Last Thursday while flying from Goodyear, Arizona to Boulder City, Nevada the crankshaft seal on my IO-375 blew out. The windscreen on my RV-8 became completely covered in oil in about 10 seconds and I was unable to see anything out the front. Oil pressure remained in the green, but at the rate oil was coming out the front of the airplane, I knew it wouldn't last long.
I was approximately 13 miles west of Kingman, Arizona at 6,500? MSL when this happened. I made a right turn to east and began a descent to the Kingman airport. At the same time, I selected ?Nearest? airport on my Dynon Skyview map display to give me a magenta line to follow since the only thing I could see from 10 to 2 o?clock was thick brown.
I got a Southwest Airlines crew overhead to relay my position and situation to Los Angeles Center in case I didn't make it to the airport for some reason. Out in this part of the desert, 6,500? is sometimes too low to communicate directly with ATC, and sure enough, I could hear LA Center, but they couldn't hear me.
Winds were calm at Kingman, so I chose Runway 21 due to its 150 ft width. I made a quick call on Kingman CTAF to see if there were any other aircraft up that I could do a formation landing with, but nobody else was around. For the first time in 30 years of flying, I was seriously concerned about my chances of getting the airplane on the ground safely. Nothing focuses the attention and heightens the senses like oil gushing over the windscreen and not knowing when it will run out.
I flew slightly south of the airport and set up for a left downwind. I could see alright out the side of the plane, just not out front. After turning final, the Skyview runway picture on my primary flight display really helped out with blind flying. I put the flight path marker on the numbers and drove it in. Of course, the tricky part was the landing. I descended very slowly and looked out left and right repeatedly to make sure I was approximately equidistant from the runway edges on either side. Touchdown was uneventful, and oil pressure was still good so I exited the runway and shut down on the ramp.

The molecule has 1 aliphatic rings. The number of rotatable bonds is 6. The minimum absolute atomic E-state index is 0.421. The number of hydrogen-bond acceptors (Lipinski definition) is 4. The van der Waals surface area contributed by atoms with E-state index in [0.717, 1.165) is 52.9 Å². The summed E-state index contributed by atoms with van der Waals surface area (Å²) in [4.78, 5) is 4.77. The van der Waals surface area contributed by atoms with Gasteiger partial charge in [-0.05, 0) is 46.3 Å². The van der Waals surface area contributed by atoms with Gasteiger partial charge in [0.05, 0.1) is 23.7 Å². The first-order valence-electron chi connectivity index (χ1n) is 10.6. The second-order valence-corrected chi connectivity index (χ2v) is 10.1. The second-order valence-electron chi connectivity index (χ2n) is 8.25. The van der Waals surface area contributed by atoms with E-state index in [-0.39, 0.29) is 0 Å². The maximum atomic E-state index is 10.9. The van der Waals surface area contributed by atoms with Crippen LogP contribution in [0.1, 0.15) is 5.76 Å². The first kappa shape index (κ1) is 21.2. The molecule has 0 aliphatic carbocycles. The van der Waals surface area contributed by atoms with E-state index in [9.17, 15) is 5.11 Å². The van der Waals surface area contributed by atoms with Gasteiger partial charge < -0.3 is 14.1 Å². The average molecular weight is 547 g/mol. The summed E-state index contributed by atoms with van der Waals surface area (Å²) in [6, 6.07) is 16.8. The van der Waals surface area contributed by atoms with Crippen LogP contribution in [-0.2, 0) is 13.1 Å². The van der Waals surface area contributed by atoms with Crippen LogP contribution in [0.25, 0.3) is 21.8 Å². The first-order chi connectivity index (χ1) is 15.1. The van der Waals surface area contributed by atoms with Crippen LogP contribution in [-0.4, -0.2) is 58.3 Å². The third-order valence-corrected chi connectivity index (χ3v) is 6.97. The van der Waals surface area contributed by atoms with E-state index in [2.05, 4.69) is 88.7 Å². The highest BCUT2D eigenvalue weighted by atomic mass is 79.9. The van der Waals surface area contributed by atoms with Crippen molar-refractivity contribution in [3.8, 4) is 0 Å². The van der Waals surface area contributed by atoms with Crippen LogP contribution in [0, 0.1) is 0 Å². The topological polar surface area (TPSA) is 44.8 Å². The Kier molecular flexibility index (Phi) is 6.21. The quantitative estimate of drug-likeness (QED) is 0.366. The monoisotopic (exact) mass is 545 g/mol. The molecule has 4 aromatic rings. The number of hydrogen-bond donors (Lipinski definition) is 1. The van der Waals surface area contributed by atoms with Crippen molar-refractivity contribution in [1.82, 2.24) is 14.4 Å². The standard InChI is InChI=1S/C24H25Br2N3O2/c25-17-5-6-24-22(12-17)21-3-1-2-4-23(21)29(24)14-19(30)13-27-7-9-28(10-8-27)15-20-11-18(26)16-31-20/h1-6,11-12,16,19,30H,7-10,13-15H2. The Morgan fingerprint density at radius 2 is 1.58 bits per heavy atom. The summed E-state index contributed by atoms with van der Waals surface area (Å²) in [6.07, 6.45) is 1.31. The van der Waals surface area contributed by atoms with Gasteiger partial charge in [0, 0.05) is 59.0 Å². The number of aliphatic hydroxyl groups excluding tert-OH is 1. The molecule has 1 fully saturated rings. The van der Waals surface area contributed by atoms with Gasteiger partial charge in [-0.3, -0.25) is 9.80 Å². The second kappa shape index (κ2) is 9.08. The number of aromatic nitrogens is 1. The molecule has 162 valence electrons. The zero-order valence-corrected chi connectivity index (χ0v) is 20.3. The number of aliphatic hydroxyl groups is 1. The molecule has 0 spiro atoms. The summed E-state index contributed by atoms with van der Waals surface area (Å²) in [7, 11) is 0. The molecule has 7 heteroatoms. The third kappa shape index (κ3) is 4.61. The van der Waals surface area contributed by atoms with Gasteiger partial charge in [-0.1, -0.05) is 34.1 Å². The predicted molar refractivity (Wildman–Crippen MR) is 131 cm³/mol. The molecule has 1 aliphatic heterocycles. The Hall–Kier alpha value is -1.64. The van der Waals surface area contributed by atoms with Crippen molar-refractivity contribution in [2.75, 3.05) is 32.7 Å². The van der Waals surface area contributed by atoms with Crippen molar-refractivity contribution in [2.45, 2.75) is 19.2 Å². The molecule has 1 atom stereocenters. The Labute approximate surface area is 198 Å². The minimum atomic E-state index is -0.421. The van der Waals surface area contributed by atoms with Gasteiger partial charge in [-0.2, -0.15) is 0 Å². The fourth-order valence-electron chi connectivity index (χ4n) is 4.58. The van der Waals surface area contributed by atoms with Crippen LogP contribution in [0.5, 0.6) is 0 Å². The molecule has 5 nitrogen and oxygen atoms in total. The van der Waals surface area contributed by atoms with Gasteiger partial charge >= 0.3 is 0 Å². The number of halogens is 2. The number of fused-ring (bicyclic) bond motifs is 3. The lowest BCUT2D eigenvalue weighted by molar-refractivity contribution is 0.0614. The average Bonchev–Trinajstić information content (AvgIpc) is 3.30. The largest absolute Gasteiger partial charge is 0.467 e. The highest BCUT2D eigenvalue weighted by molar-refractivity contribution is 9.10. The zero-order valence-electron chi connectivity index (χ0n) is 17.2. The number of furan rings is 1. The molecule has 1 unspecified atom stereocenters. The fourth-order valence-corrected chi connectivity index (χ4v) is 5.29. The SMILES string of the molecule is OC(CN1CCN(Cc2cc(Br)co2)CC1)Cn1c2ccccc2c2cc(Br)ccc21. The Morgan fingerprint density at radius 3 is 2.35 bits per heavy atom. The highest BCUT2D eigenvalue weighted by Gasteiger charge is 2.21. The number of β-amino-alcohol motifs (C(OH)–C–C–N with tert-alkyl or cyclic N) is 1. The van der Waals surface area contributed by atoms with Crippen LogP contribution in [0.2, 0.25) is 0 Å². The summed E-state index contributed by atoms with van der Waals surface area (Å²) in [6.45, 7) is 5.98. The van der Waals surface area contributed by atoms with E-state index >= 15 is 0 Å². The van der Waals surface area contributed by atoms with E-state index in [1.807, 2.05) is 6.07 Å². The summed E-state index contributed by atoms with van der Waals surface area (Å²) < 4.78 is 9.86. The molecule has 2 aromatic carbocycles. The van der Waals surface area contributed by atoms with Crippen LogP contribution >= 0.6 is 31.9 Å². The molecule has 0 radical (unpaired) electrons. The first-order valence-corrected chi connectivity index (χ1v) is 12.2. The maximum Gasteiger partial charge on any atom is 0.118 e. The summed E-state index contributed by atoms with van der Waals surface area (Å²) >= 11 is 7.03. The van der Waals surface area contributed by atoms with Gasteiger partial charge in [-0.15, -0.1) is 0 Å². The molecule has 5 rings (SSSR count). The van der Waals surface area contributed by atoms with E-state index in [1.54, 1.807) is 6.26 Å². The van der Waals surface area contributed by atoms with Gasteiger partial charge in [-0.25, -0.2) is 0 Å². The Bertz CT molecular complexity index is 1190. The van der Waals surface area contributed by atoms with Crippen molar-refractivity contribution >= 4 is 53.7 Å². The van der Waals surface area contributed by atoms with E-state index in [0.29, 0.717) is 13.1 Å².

A download of my Skyview flight data shows that from the first indication of a problem until touchdown at Kingman was 5 minutes 30 seconds. A post flight check of the oil quantity showed 3 quarts remaining. I started the flight with 6 quarts. So I was leaking oil at about a half a quart a minute. If the crankshaft seal had blown out somewhere else over the Arizona desert where airports are few and far between, there is no way I would have made it to a runway, so I was quite lucky.
The next day, Air?Zona Aircraft Services at Kingman repaired the blown crankshaft seal and helped to troubleshoot the cause. I have an Anti Splat Aero oil separator that uses a crankcase vacuum valve attached to an exhaust pipe. I am very happy with the oil separator and it has always worked exactly as advertised. The inside of the fitting that connects the valve to the exhaust had heavy carbon deposits and was restricted to about 1/8? diameter, certainly enough to cause crankcase over pressure. The fitting has been installed for 24 months and has never been internally inspected. There were no other blockages in the oil separator or hoses to and from the engine. I will now clean out the valve fitting at each oil change. I believe there has been some discussion on this potential problem here.
The risk of crankshaft seal failure caused by carbon buildup inside the vacuum valve fitting should be reemphasized. That?s really the big lesson learned from this episode. I always run lean of peak and my EGTs are typically around 1200 F. I would be interested to know if there is a correlation between exhaust temperature and a tendency for carbon deposits to form inside a valve-to-pipe fitting.
The other point to ponder here is about maintaining aircraft control. I will not patronize the readers here with the oft-quoted platitudes on the subject. However, I will say that for the several seconds during which I had not yet formed a plan for getting my pink butt on the ground, it was comforting to know that I was at least pointed at the nearest airport, and I was at least flying the airplane. The rest of the particulars of how to land rubber side down eventually worked themselves out.